Lukashenko mild amidst migrant crisis between Belarus and the EU

  • President Lukashenko is facing a fifth round of sanctions from the EU 
  • However, his phone calls with Chancellor Merkel were the first contact between Lukashenko and a Western leader after the elections in August 2020 
  • Thus, Lukashenko’s temperature is mild and may improve the longer the migration crisis lasts

Why is President Lukashenko mild?

Answer: The migration crisis on the border of Belarus and Poland has so far resulted in a fifth round of EU sanctions for Belarus, but also talks with EU member states. 

An estimated 3000 to 4000 migrants and refugees sit on the border between Belarus and Poland. Although now transferred to a shelter, until recently, they were camping in deplorable conditions which have raised concern for their well being from human rights groups and international organizations. Other migrants have been trying to enter the EU through Lithuania and Latvia. The present crisis has led to accusations that Belarus’ President Alexander Lukasheko is conducting a “hybrid attack” on the EU.  

The European Commission claims that the present migrant crisis differs from past crises as it has been orchestrated by Lukashenko. According to the New York Times, Lukashenko has liberally granted visas to thousands of migrants from the Middle East only to push them towards borders with the EU upon their arrival to Belarus. Moreover, Belurusian authorities have allegedly actively helped migrants cross these same borders. 

The roots of the present crisis stem from the summer of 2020. After elections in August, Lukashenko clamped down on individuals that were participating in anti-government protests. The EU imposed its first round of sanctions for repression and electoral falsification in October 2020.

The second and third rounds of sanctions were imposed for ongoing repression in November and December of 2020.  Later, in May of 2021, the Belarusian government forced the landing of a passenger plane in order to arrest the opposition leader Roman Protasevich. This led to the fourth round of EU sanctions on Belarus in June 2021. 

Lukshenko answered the sanctions by stating that he could no longer seek to hold back the movement of undocumented migrants towards the EU. The recent border crisis therefore appears to be a way for Lukashenko to attempt to resume dialogue with the EU in order to force it to recognize his presidency and to reconsider the sanctions it has placed on Belarus.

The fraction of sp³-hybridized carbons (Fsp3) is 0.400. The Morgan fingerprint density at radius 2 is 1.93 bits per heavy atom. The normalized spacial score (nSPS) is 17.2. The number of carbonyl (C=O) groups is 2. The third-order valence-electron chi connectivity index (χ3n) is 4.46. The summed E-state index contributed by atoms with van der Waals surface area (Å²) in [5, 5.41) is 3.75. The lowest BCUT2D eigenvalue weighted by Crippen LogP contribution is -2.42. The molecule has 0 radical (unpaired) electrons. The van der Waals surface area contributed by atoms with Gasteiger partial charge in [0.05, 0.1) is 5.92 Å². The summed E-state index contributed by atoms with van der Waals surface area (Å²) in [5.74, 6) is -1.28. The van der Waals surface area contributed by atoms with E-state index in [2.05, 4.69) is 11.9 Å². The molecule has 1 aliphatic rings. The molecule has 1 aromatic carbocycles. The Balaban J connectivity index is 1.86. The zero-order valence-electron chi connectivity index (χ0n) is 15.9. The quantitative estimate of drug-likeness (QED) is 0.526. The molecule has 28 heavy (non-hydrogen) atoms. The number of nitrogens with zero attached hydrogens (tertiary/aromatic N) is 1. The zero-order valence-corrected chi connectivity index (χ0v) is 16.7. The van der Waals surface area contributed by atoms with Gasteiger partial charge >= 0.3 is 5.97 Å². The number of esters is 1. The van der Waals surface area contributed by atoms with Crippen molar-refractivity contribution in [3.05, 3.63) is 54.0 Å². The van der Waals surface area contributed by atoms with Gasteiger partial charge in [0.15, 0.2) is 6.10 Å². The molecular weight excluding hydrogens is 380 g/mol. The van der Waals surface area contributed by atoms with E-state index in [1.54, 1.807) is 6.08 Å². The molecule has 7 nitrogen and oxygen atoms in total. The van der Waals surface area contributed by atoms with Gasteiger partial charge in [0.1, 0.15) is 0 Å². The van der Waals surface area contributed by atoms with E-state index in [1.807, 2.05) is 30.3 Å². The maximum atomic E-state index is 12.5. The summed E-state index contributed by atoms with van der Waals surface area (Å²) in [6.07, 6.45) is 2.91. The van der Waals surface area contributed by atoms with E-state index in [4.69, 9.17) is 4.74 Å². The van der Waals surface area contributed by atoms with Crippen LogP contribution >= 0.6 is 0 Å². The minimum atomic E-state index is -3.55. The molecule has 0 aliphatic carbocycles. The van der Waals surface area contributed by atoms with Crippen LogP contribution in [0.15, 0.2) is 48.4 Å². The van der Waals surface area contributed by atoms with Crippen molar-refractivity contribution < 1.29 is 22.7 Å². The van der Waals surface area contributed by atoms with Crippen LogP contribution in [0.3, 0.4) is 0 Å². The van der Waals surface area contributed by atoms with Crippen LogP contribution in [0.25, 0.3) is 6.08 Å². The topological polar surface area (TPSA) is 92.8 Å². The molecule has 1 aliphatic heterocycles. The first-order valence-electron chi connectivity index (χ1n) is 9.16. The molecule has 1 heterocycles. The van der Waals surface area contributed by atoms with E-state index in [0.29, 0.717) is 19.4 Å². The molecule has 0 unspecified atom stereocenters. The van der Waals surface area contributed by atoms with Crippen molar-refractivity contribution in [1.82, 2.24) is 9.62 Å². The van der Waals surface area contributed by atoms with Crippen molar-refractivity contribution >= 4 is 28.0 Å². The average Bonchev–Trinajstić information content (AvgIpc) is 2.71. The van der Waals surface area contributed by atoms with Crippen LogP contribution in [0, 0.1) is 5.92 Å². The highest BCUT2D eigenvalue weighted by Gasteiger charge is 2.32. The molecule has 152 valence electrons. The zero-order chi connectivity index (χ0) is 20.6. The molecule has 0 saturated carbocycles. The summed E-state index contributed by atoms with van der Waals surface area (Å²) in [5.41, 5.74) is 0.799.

Whether or not Lukashenko will succeed in his goals is yet to be seen. On the one hand, on November 15th, the EU approved a new round of sanctions on Belarus, reflecting that it is united and firm in condemning Lukashenko’s actions. The sanctions are expected to target Belarusian officials and the state airline among others it deems responsible for the present crisis. 

On the other hand, Lukashenko has managed to get the attention of the EU. Germany has begun talks with Belarus, sowing divisions within the union and opening the door for Lukashenko to both get the recognition he seeks and begin negotiating with Brussels. 

What is changing Lukashenko’s temperature?

Answer: Internal divisions within the EU and international criticism will inevitably increase the longer the migrant crisis lasts, ultimately benefiting Lukashenko.

On November 15th and then again on November 17th, German Chancellor Angela Merkel had a phone call with Lukashenko to discuss humanitarian aid for refugees. The phone call has not pleased Lithuania, Latvia and Poland who have felt sidelined by Germany in discussions concerning their very own borders. 

Moreover, while Germany claims that the talks do not amount to a recognition of Lukashenko’s regime, the phone call on November 15th was the first contact between Lukashenko and a Western leader since the elections of August 2020. Additionally, Merkel has been passing on the proposals of the EU Commission’s President Ursula von der Leyen to Lukashenko. Thus, some Eastern EU member countries claim that Germany is giving Lukashenko both recognition and a place at the negotiating table. 

At the same time, the refusal of Poland to accept the aid of Frontex has attracted a lot of criticism from analysts. Poland has been pushing migrant families in Poland back to Belarus, a practice which has been condemned by the UN Human Rights Office and many NGOs. Moreover, accusations have surfaced that Poland has been using tear gas against migrants.